Roof Maintenance

Hiring A Roofer to Repair Leaking Skylights

Roof skylights are a wonderful feature to have in your home. The natural light they let inside is lovely, and they can reduce your electric bills by reducing the number of artificial lights you need. Unfortunately, skylights can also be a very tricky installation to perform and can lead to problems down the road in the form of leaks.

A skylight leak can have many different causes, but before we look at those causes, let’s talk about the ways you can tell if you have a leaking skylight.

Signs of a Leaking Skylight

Leaks and Drips

Obviously, the easiest way to tell if you have a skylight leak is if water drips from it during rainfall. There are other signs you can look for, though, that might be an important clue that your skylight has developed a leak.

Damage to your drywall, water stains near the skylight on your ceiling, or the skylight itself turning cloudy and discolored can all be indications of a leak. Also, any leak can lead to the growth of mold, usually near the skylight. If you spot any signs of water damage, contact your local roofing repair company right away!

How Do These Leaks Happen?

An Improper Installation

This type of problem isn’t limited to just skylights, of course, but a poor job of installing a skylight is asking for trouble. A skylight is a hole in your roof, after all, even if it’s a hole that was placed there intentionally.

There are several different components of a skylight in the roof, and a bad installation job that neglects even one of them can lead to a leak, which can lead to even more significant problems in a very short amount of time.

The Components

A skylight leak will most likely come from one of these three places:

Flashing

Your skylight installation is surrounded by a thin metal called flashing. This metal serves as a barrier to prevent water from entering your home, but over time, this metal can corrode. Also, the tar that is used to cement flashing onto a roof or skylight can also crack with age, leading to a leak.

Cement

A common method to perform a temporary repair on a leak is to use roof cement. However, some installers will use roof cement in the original installation. The problem here is that roof cement can develop cracks after prolonged exposure to the elements, or even develop small holes that let water leak through. The only thing worse than having to repair a leaking skylight is having to fix it again a year later.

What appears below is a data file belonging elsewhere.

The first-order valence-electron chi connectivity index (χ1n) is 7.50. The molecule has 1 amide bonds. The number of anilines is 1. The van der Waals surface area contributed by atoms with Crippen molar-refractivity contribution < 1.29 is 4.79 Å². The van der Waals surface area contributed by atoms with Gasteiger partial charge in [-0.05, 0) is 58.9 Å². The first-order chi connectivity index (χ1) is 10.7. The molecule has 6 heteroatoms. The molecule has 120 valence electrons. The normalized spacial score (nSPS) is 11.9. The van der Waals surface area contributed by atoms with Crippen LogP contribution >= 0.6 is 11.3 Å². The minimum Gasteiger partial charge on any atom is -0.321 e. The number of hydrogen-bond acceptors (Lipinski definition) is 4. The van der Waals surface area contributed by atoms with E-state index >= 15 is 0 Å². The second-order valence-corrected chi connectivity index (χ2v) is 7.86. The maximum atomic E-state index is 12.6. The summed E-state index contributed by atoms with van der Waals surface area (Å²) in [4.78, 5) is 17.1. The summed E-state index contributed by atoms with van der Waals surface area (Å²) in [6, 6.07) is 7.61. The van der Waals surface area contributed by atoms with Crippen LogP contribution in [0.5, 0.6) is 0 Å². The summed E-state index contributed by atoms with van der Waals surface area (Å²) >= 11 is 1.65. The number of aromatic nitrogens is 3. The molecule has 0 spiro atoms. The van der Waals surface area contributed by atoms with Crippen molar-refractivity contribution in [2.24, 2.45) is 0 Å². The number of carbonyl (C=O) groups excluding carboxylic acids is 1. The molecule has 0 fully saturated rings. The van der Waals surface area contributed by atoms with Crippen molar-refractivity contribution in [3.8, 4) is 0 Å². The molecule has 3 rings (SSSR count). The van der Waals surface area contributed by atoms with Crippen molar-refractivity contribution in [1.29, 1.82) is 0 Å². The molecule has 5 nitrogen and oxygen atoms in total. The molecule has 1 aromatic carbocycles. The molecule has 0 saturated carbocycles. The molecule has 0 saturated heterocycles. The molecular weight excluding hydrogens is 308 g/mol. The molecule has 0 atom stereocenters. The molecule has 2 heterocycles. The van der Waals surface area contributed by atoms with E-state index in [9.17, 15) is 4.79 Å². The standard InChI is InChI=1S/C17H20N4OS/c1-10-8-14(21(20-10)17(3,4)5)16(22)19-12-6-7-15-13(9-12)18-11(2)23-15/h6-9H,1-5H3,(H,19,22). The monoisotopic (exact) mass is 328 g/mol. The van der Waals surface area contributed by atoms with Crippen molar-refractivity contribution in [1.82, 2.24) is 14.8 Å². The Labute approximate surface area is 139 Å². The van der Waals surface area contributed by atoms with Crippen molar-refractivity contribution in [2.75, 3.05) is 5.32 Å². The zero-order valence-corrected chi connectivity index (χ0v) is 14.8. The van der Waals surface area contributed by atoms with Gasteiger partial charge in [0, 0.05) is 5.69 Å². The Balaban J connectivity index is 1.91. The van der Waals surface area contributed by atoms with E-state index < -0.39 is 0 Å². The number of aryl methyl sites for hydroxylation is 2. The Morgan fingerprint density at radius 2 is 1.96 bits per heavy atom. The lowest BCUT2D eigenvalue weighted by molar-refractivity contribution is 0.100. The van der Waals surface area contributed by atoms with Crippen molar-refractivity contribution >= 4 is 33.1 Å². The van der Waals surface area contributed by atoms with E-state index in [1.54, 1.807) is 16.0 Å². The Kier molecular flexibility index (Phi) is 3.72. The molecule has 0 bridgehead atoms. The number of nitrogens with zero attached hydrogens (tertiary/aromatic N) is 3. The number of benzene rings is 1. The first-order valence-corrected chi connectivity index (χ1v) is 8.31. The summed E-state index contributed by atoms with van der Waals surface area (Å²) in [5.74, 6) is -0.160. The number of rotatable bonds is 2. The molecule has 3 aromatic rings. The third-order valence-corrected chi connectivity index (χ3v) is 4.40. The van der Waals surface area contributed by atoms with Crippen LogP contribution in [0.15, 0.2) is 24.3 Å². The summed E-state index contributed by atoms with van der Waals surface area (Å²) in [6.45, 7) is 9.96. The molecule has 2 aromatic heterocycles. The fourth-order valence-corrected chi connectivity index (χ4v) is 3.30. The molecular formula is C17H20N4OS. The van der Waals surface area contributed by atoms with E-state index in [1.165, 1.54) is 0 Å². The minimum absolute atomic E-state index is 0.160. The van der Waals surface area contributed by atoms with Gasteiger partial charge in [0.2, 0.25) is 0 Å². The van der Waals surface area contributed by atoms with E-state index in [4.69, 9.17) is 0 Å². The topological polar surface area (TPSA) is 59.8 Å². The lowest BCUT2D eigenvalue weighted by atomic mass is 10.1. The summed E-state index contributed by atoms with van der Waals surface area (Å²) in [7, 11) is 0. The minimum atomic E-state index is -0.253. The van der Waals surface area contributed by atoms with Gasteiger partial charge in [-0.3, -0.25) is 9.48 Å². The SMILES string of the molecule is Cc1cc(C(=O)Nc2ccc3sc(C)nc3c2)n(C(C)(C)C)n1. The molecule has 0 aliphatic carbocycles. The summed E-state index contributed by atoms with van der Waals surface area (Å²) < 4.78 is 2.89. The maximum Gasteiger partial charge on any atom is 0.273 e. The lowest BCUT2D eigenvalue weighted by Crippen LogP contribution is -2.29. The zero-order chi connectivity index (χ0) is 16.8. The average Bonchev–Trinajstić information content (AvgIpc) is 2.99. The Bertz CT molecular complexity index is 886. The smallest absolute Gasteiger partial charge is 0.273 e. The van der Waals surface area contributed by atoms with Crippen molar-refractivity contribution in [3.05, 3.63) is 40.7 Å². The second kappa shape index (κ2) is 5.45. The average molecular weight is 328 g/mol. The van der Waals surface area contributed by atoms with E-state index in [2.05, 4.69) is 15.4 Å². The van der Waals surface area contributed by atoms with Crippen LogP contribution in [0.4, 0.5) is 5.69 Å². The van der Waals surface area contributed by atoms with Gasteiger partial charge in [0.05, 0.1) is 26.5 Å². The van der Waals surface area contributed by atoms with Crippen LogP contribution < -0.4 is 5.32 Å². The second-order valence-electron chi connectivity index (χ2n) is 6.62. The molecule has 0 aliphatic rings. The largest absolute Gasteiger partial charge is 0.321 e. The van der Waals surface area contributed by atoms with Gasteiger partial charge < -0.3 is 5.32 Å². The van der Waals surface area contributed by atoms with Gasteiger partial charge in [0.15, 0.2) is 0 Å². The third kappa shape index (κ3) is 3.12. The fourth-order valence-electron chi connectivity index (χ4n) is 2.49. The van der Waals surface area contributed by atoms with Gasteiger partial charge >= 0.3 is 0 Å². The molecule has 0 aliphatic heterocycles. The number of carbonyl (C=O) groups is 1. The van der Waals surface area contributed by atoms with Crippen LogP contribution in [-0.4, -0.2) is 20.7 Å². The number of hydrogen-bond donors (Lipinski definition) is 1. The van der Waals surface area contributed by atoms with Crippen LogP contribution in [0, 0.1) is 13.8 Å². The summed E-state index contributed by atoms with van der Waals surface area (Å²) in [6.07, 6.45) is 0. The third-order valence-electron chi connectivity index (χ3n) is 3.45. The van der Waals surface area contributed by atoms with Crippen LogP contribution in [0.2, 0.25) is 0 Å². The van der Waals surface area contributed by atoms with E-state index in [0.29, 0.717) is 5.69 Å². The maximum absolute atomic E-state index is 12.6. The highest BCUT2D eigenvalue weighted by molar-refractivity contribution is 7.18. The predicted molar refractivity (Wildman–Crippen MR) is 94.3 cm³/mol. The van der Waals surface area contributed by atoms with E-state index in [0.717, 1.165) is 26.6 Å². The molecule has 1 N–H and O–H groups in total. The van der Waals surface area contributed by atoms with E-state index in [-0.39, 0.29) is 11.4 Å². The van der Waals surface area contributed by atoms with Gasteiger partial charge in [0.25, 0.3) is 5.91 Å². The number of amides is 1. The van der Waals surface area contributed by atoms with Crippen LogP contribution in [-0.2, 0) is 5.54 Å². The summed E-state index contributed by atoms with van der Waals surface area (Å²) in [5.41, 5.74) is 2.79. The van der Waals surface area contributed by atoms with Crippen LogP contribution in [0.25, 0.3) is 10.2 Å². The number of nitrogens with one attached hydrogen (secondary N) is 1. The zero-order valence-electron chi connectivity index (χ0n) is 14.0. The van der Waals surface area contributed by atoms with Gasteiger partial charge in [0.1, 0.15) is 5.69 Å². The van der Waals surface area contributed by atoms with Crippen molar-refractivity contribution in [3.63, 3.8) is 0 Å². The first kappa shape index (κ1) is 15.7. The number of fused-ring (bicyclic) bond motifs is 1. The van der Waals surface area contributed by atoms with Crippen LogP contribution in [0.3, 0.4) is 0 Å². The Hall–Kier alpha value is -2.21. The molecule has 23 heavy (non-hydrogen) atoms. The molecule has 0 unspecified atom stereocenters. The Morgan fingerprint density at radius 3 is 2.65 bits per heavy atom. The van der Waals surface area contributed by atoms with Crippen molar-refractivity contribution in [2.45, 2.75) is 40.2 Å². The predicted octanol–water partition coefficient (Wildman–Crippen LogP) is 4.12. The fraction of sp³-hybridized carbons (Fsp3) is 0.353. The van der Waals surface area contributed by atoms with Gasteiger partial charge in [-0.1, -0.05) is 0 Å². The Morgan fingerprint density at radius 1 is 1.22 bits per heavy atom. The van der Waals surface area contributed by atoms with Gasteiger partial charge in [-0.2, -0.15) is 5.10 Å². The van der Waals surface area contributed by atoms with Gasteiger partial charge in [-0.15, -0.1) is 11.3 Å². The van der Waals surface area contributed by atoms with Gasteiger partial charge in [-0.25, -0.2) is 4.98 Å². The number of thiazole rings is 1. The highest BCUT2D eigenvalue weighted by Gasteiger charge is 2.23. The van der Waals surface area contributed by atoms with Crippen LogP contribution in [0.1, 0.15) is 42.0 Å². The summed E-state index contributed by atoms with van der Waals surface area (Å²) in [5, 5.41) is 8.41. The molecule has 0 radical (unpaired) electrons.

Weep Holes

When a skylight is made, it’s constructed with small holes around the edge of the glass. This may sound like a bad idea, but these weep holes serve a fundamental purpose. Due to the difference in temperature between the inside and outside, condensation can and will form on the glass. These weep holes allow this condensation to drain away instead of dripping into your house.

If the weep holes on your skylight are blocked from dirt, mold or even due to damage from a bad installation, this will lead to a steady dripping of condensation. While not a leak as one would think of it, this can still cause serious problems with your home and is usually very hard to fix without replacing your skylight glass completely.

How to Fix A Skylight Leak

You’ll find many different “easy fixes” in hardware stores and online, offering a quick and painless repair of your leaking skylight. Roof cement is a popular suggestion, but as we said, this can lead to even further problems down the road.

The best way to make sure your leak is repaired the correct way is also the easiest. Call a qualified roofer to do the work for you such as Authentic Restoration. They’ll know exactly how to repair your skylight leak at the lowest cost and will help prevent repeat repairs for the same problem.